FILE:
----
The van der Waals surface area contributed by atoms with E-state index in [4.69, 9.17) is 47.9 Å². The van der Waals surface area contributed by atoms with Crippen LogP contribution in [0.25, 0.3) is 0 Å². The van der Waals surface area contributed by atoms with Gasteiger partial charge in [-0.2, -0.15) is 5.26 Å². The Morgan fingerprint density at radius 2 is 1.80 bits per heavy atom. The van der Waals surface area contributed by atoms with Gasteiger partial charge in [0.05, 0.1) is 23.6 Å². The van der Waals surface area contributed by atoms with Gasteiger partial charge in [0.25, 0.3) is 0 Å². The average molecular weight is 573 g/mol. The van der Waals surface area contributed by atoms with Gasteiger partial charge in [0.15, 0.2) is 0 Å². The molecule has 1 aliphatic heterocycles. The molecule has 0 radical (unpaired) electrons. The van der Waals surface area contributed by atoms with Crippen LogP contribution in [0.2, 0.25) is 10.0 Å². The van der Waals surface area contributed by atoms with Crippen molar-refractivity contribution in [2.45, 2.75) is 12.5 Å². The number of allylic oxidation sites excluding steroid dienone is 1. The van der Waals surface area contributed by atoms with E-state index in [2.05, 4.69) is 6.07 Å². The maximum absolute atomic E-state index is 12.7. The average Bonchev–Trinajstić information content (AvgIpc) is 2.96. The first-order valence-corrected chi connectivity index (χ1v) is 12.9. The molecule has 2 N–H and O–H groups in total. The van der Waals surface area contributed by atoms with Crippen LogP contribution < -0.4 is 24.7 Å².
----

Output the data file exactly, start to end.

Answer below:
The van der Waals surface area contributed by atoms with E-state index in [4.69, 9.17) is 47.9 Å². The van der Waals surface area contributed by atoms with Crippen LogP contribution in [0.25, 0.3) is 0 Å². The van der Waals surface area contributed by atoms with Gasteiger partial charge in [-0.2, -0.15) is 5.26 Å². The Morgan fingerprint density at radius 2 is 1.80 bits per heavy atom. The van der Waals surface area contributed by atoms with Gasteiger partial charge in [0.05, 0.1) is 23.6 Å². The van der Waals surface area contributed by atoms with Gasteiger partial charge in [0.25, 0.3) is 0 Å². The average molecular weight is 573 g/mol. The van der Waals surface area contributed by atoms with Gasteiger partial charge in [0.15, 0.2) is 0 Å². The molecule has 1 aliphatic heterocycles. The molecule has 0 radical (unpaired) electrons. The van der Waals surface area contributed by atoms with Crippen LogP contribution in [0.2, 0.25) is 10.0 Å². The van der Waals surface area contributed by atoms with Crippen molar-refractivity contribution in [2.45, 2.75) is 12.5 Å². The number of allylic oxidation sites excluding steroid dienone is 1. The van der Waals surface area contributed by atoms with E-state index in [2.05, 4.69) is 6.07 Å². The maximum absolute atomic E-state index is 12.7. The average Bonchev–Trinajstić information content (AvgIpc) is 2.96. The first-order valence-corrected chi connectivity index (χ1v) is 12.9. The molecule has 2 N–H and O–H groups in total. The van der Waals surface area contributed by atoms with Crippen LogP contribution < -0.4 is 24.7 Å².